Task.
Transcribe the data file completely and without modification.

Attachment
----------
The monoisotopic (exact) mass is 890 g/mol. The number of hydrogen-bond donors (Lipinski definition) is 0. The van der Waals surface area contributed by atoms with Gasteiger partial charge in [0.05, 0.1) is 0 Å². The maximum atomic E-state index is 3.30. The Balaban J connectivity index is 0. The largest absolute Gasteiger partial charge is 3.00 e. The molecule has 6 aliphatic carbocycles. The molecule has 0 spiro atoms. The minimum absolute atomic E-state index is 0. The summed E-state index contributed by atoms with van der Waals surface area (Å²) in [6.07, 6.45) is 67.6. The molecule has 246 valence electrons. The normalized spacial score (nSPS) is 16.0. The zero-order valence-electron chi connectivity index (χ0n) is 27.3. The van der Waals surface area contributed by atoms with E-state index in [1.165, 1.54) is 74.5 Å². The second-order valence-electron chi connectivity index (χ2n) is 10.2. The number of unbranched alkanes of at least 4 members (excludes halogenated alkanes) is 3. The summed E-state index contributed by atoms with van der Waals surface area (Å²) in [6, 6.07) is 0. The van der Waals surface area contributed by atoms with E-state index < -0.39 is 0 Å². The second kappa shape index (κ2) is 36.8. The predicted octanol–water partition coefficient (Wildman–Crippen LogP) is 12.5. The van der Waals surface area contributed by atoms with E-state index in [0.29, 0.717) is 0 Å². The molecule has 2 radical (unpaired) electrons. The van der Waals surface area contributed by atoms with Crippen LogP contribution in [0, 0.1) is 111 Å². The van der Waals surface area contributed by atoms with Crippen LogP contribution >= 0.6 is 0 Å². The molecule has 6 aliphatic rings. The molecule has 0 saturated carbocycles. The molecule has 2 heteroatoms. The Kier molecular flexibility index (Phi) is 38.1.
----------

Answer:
The monoisotopic (exact) mass is 890 g/mol. The number of hydrogen-bond donors (Lipinski definition) is 0. The van der Waals surface area contributed by atoms with Gasteiger partial charge in [0.05, 0.1) is 0 Å². The maximum atomic E-state index is 3.30. The Balaban J connectivity index is 0. The largest absolute Gasteiger partial charge is 3.00 e. The molecule has 6 aliphatic carbocycles. The molecule has 0 spiro atoms. The minimum absolute atomic E-state index is 0. The summed E-state index contributed by atoms with van der Waals surface area (Å²) in [6.07, 6.45) is 67.6. The molecule has 246 valence electrons. The normalized spacial score (nSPS) is 16.0. The zero-order valence-electron chi connectivity index (χ0n) is 27.3. The van der Waals surface area contributed by atoms with E-state index in [1.165, 1.54) is 74.5 Å². The second-order valence-electron chi connectivity index (χ2n) is 10.2. The number of unbranched alkanes of at least 4 members (excludes halogenated alkanes) is 3. The summed E-state index contributed by atoms with van der Waals surface area (Å²) in [6, 6.07) is 0. The van der Waals surface area contributed by atoms with E-state index < -0.39 is 0 Å². The second kappa shape index (κ2) is 36.8. The predicted octanol–water partition coefficient (Wildman–Crippen LogP) is 12.5. The van der Waals surface area contributed by atoms with E-state index in [0.29, 0.717) is 0 Å². The molecule has 2 radical (unpaired) electrons. The van der Waals surface area contributed by atoms with Crippen LogP contribution in [0, 0.1) is 111 Å². The van der Waals surface area contributed by atoms with Crippen LogP contribution >= 0.6 is 0 Å². The molecule has 6 aliphatic rings. The molecule has 0 saturated carbocycles. The molecule has 2 heteroatoms. The Kier molecular flexibility index (Phi) is 38.1.